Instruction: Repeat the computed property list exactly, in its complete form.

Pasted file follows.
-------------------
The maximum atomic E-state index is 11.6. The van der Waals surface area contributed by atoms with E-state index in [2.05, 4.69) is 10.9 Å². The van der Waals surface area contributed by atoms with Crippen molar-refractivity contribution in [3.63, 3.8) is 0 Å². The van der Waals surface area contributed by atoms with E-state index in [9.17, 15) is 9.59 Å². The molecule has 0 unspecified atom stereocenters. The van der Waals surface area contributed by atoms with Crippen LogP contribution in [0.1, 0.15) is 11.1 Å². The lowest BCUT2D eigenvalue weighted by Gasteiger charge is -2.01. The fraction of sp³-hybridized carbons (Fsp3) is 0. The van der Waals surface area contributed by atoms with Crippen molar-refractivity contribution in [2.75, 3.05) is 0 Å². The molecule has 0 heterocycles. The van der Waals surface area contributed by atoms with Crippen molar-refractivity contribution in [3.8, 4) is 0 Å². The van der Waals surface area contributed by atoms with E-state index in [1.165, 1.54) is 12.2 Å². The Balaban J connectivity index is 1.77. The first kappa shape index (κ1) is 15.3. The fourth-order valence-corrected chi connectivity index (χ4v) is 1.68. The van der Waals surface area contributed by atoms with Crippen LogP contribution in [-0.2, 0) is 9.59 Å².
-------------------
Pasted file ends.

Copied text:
The maximum atomic E-state index is 11.6. The van der Waals surface area contributed by atoms with E-state index in [2.05, 4.69) is 10.9 Å². The van der Waals surface area contributed by atoms with Crippen molar-refractivity contribution in [3.63, 3.8) is 0 Å². The van der Waals surface area contributed by atoms with E-state index in [9.17, 15) is 9.59 Å². The molecule has 0 unspecified atom stereocenters. The van der Waals surface area contributed by atoms with Crippen LogP contribution in [0.1, 0.15) is 11.1 Å². The lowest BCUT2D eigenvalue weighted by Gasteiger charge is -2.01. The fraction of sp³-hybridized carbons (Fsp3) is 0. The van der Waals surface area contributed by atoms with Crippen molar-refractivity contribution in [2.75, 3.05) is 0 Å². The molecule has 0 heterocycles. The van der Waals surface area contributed by atoms with Crippen molar-refractivity contribution in [3.8, 4) is 0 Å². The van der Waals surface area contributed by atoms with E-state index in [1.165, 1.54) is 12.2 Å². The Balaban J connectivity index is 1.77. The first kappa shape index (κ1) is 15.3. The fourth-order valence-corrected chi connectivity index (χ4v) is 1.68. The van der Waals surface area contributed by atoms with Crippen LogP contribution in [-0.2, 0) is 9.59 Å².